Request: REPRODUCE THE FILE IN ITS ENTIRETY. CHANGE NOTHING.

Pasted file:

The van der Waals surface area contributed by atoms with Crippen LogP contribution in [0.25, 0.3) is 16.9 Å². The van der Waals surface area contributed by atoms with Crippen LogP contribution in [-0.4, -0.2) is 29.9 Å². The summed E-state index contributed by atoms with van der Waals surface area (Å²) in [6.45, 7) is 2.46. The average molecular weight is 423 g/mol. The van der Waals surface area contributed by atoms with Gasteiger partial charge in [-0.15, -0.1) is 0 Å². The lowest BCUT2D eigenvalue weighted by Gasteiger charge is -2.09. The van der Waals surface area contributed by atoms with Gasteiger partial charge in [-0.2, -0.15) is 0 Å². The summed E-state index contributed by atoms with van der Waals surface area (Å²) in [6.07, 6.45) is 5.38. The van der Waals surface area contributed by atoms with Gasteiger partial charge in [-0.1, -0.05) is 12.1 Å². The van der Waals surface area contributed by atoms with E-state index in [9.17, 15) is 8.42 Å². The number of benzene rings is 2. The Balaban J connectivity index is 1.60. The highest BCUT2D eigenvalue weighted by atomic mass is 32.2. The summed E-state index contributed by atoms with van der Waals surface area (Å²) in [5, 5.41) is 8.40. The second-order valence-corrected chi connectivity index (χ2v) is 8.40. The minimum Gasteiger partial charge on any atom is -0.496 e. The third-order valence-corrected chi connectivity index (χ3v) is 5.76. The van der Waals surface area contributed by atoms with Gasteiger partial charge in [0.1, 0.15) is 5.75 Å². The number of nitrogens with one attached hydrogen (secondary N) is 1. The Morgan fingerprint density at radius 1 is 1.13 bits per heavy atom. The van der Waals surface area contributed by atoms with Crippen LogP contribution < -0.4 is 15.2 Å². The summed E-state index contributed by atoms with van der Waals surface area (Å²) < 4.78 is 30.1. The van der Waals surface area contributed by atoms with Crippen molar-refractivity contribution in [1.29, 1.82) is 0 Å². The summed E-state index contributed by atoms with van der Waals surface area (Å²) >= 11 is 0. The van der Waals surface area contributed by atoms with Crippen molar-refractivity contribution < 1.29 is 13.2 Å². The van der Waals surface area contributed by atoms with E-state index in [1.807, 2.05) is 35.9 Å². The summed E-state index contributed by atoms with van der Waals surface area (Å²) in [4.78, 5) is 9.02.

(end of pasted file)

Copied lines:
The van der Waals surface area contributed by atoms with Crippen LogP contribution in [0.25, 0.3) is 16.9 Å². The van der Waals surface area contributed by atoms with Crippen LogP contribution in [-0.4, -0.2) is 29.9 Å². The summed E-state index contributed by atoms with van der Waals surface area (Å²) in [6.45, 7) is 2.46. The average molecular weight is 423 g/mol. The van der Waals surface area contributed by atoms with Gasteiger partial charge in [-0.15, -0.1) is 0 Å². The lowest BCUT2D eigenvalue weighted by Gasteiger charge is -2.09. The van der Waals surface area contributed by atoms with Gasteiger partial charge in [-0.2, -0.15) is 0 Å². The summed E-state index contributed by atoms with van der Waals surface area (Å²) in [6.07, 6.45) is 5.38. The van der Waals surface area contributed by atoms with Gasteiger partial charge in [-0.1, -0.05) is 12.1 Å². The van der Waals surface area contributed by atoms with E-state index in [9.17, 15) is 8.42 Å². The number of benzene rings is 2. The Balaban J connectivity index is 1.60. The highest BCUT2D eigenvalue weighted by atomic mass is 32.2. The summed E-state index contributed by atoms with van der Waals surface area (Å²) in [5, 5.41) is 8.40. The second-order valence-corrected chi connectivity index (χ2v) is 8.40. The minimum Gasteiger partial charge on any atom is -0.496 e. The third-order valence-corrected chi connectivity index (χ3v) is 5.76. The van der Waals surface area contributed by atoms with Gasteiger partial charge in [0.1, 0.15) is 5.75 Å². The number of nitrogens with one attached hydrogen (secondary N) is 1. The Morgan fingerprint density at radius 1 is 1.13 bits per heavy atom. The van der Waals surface area contributed by atoms with Crippen LogP contribution < -0.4 is 15.2 Å². The summed E-state index contributed by atoms with van der Waals surface area (Å²) < 4.78 is 30.1. The van der Waals surface area contributed by atoms with Crippen molar-refractivity contribution in [1.29, 1.82) is 0 Å². The summed E-state index contributed by atoms with van der Waals surface area (Å²) >= 11 is 0. The van der Waals surface area contributed by atoms with Crippen molar-refractivity contribution < 1.29 is 13.2 Å². The van der Waals surface area contributed by atoms with E-state index in [1.807, 2.05) is 35.9 Å². The summed E-state index contributed by atoms with van der Waals surface area (Å²) in [4.78, 5) is 9.02.